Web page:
April 10, 2017 7:55 pm
Updated: April 10, 2017 8:20 pm

What are your rights on an overbooked flight?

This Thursday, March 16, 2017, file photo shows the interior of a commercial airliner at John F. Kennedy International Airport in New York.

(AP Photo/Seth Wenig, File)
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When reports of a passenger being forcibly removed from a United Airlines flight due to an overbooking conflict began surfacing on social media, many asked whether airlines are allowed to act in such a way.

The short answer is: yes.

United Airlinescontract of carriage mentions the word “overbooking” just once to declare that all flights are subject to overbooking, and states later on in the document that the airline has the right to remove passengers for failing to comply with the the contract.

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In fact, there is very little by way of regulation regarding how personnel should properly handle these encounters. Most Canadian airlines fail to outline whether personnel are allowed to forcibly remove passengers from flights in this particular circumstance, although they do claim the right to remove a customer from a flight for a variety of other reasons.

While the Canadian Transportation Agency leaves the amount of monetary compensation up to the individual airline, the European Union and the United States have compensation regulations that airlines within their jurisdictions must follow.

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In order to change that, the Canadian government is looking to introduce legislation specifically dedicated to “airline bumping.”

A spokesperson for the Trudeau government told the Canadian Press that bumping rules will be included in a passenger bill of rights that was promised last fall to establish clear, minimum requirements for compensation when flights are oversold or luggage is lost.

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According to airline industry expert Fred Lazar however, overbooking is a longstanding  practice that’s just now getting recognition in the age of social media. He says the chances of overbooking coming to an end are slim to none.

“Overbooking is a reality of life. Airlines will continue to do this, but the onus is on the airline to inform people that pay the cheapest fares of the possibility that they will be bumped.”

That being the case, let’s take a look at how some Canadian airlines deal with overbooking flights, and what you can ask for in return.

Air Canada

Air Canada’s overbooking protocol requires personnel to ask for volunteers to leave the overbooked flight before denying boarding to anyone else.

After that, passengers will be denied boarding based on “boarding priority.” Airline expert Fred Lazar confirms that this refers to how much the passenger in question paid for their ticket, or whether they’re loyalty members with Air Canada.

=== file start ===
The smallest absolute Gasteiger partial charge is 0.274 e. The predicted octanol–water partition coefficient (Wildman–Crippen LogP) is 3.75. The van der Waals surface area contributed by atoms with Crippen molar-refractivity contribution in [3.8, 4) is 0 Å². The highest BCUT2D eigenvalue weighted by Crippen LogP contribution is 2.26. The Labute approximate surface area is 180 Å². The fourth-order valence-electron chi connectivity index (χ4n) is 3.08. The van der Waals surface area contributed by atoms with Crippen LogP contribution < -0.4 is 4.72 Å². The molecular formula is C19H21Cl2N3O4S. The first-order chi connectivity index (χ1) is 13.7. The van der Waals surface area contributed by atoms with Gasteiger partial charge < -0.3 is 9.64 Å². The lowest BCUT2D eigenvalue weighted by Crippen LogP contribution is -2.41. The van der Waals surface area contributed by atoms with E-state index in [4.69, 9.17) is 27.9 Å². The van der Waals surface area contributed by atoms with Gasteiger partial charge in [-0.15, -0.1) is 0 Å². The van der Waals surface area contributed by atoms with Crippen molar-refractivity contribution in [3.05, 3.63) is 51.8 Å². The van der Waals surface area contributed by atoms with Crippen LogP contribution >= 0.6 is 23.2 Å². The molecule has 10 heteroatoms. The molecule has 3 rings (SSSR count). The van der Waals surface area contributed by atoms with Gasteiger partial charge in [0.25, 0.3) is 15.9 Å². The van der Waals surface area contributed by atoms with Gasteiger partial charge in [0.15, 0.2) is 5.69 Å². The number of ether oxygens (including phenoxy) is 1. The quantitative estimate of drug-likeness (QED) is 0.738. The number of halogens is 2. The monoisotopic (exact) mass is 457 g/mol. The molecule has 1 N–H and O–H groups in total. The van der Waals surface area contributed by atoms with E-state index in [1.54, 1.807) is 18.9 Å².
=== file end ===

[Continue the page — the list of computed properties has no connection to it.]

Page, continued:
“Passengers most likely to be bumped are infrequent flyers looking for the best fares with no loyalty to any airline,” Lazar explains. This way, he says, the airline has very little to lose by inconveniencing these passengers.

Persons denied boarding involuntarily are entitled to compensation, although Air Canada’s overbooking notice doesn’t specify how much passengers are entitled to.

This can also vary depending on where the flight is departing from. Passengers forced off flights due to overbooking who are departing from the U.K. or China have the option to go through a slightly different process.

Read the full document here.

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WestJet 

While WestJet does not overbook its flights, the airline leaves open the possibility of flights being “oversold.” In this circumstance, customers will be asked to volunteer to be accommodated on the next available flight. Passengers will be selected for re-accommodation based on check-in time and identified passenger requirements.

Following this, the passenger denied boarding will be placed on the next available flight and issued a form of compensation “acceptable to the passenger.” The passenger is entitled to be informed of all the ways they can choose to receive this compensation.

Lazar believes that airlines could do a much better job of informing passengers about the possibility of overbooking flights, and what they are entitled to in that situation. “I think the airlines do a very poor job of informing passengers, ‘If you buy these tickets, this is what you are entitled to.’ Airports have sufficient information to forewarn passengers.”

Read the full document here.

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Porter Airlines

Passengers denied boarding while flying with Porter are entitled to a refund for the ticket (including connecting flights that are no longer relevant), an alternative flight at no extra cost, or to be returned to their point of origin.

The airline’s domestic tariff policies outline that Porter is responsible for the damage caused by the mistake, and that it will take steps to “mitigate the scheduling irregularity.”

Furthermore, passengers can demand to be booked on a flight with another airline carrier if they choose.

Read the full document here.

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Air Transat

Passengers denied boarding on Air Transat flights due to overbooking are entitled to be booked on a departing flight to their destination within a reasonable time, at no additional cost, or transportation back to their home.

In addition, the passenger will be awarded either cash or a travel credit equal to the fare originally paid. In this case, the carrier is responsible for setting the compensation rate based on “all circumstances of the case.”

Read the full document here.

© 2017 Global News, a division of Corus Entertainment Inc.

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